Determining the appropriate tip at a restaurant is a difficult matter. Rules for tips vary from country to country. In some countries, tipping is an insult, but in the US, the appropriate tip rate for a waiter or waitress is 15%. Most people tend to feel that 20% is an appropriate tip, especially when the service has been excellent.
Sometimes, however, service can be so poor, that leaving even 15% feels overly generous. It can help to understand the taxation process for those who make part of their income from a tip. Generally, a waiter or waitress is taxed at 8% of his or her total sales for the year. Thus, a tip of 8% is the minimum appropriate tip.
However, if the waiter or waitress has ruined a meal by exceptionally poor service, such as ignoring one for 20 minutes, failing to bring requested items, being rude, spilling food on you, etc, then it is considered appropriate to leave a smaller tip. Just as one might not pay a tab at a restaurant where all the food presented was burned or inedible, one is not obligated to pay a tip where a server ruins a restaurant experience.
It is important to decide prior to reducing a tip, whether poor service is the server’s fault. If the food was not served in a timely manner because the kitchen staff was behind, it is unfair to blame this on the server. Instead consider taking this issue up with the management and asking for a reduction on the bill.
Also consider the job of the busperson. If one’s plates are not cleared, this may be the fault of a poorly trained busboy or busgirl. As well, plates, silverware or cups that come out and are not clean is likely the fault of the dishwasher. These do not warrant reducing the appropriate tip to one’s server, although this may be the result of an inattentive server.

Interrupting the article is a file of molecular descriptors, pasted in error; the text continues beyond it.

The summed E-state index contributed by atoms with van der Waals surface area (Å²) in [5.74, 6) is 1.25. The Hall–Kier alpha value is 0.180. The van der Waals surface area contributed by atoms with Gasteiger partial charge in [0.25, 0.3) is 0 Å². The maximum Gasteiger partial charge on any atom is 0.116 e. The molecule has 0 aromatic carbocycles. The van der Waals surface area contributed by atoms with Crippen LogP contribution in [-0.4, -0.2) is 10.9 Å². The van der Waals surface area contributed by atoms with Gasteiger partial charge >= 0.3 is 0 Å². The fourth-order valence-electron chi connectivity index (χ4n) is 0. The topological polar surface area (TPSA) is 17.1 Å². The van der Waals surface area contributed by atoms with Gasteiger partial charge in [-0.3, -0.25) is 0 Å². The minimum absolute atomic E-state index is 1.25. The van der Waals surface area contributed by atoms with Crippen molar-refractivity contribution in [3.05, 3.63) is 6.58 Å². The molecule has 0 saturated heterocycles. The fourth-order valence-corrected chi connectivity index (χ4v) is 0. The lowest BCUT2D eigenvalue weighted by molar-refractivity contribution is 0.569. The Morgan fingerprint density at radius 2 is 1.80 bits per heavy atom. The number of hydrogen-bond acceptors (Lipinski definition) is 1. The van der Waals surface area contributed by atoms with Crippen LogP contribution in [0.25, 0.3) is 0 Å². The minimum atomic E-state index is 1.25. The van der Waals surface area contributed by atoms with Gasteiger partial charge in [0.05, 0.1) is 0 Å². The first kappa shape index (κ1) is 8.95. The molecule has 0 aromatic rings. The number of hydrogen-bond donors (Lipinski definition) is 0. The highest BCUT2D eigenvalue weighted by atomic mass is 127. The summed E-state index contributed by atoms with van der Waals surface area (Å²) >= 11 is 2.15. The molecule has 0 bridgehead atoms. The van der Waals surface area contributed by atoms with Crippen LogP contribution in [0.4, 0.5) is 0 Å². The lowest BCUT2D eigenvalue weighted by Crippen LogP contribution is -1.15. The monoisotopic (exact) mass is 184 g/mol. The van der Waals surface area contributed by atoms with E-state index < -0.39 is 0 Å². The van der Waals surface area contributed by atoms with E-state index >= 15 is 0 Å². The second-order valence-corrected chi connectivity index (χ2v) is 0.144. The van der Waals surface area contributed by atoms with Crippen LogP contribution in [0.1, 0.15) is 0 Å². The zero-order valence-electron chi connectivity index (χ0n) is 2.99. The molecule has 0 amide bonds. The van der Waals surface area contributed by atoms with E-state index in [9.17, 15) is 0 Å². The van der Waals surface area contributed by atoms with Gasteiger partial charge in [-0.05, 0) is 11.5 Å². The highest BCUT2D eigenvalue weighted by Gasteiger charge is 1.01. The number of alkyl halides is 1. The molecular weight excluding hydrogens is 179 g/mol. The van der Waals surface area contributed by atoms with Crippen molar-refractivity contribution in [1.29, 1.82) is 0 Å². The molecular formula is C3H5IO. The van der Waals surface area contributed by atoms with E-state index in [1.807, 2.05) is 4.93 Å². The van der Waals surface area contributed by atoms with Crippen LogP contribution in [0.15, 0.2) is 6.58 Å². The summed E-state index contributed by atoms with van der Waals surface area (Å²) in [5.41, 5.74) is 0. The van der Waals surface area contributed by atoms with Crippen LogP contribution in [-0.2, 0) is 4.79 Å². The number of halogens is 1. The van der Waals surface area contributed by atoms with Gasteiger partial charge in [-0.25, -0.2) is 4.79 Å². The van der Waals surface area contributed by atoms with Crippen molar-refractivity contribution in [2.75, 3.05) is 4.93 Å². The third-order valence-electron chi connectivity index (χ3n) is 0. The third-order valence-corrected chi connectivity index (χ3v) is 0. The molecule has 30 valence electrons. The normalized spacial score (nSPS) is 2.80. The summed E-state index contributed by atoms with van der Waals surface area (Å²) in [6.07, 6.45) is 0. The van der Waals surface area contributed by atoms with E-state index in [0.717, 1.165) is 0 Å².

A very busy night in a restaurant and an overworked waitperson should be given the benefit of the doubt. One can generally observe when a server is being run off his/her feet by serving too many people at once. Having a little patience and giving an appropriate tip of 15% for fair, or even so-so service is expected when the blame does not lie with the server.
When one can ascertain that the server’s actions are directly responsible for reduction in enjoyment of a meal, an appropriate tip can be lowered in percentage. One still might want to leave 8%, or with terrible service, the most appropriate tip may be nothing. If necessary, one can even inform the management why a tip was not given, either at the time, or through a letter to the restaurant.
A sticky issue occurs when large parties may incur a service charge of 15%. This is a fairly common practice in better restaurants. This is, in essence, the tip, and can be made larger when service is exceptional. However, poor service might warrant a smaller tip. This must be discussed with the management, since such a charge will occur on one’s bill automatically. Generally after one leaves a restaurant and has paid the 15% tip, it is too late to request a refund on part of the tip.
Some people still leave an appropriate tip of 8% or more for poor service but then tend to avoid such a restaurant in the future and seek out restaurants with better service. This is always an option when restaurant staff in total has contributed to bad service. By never going to the restaurant again, one makes a much more effective statement then by failing to leave a tip.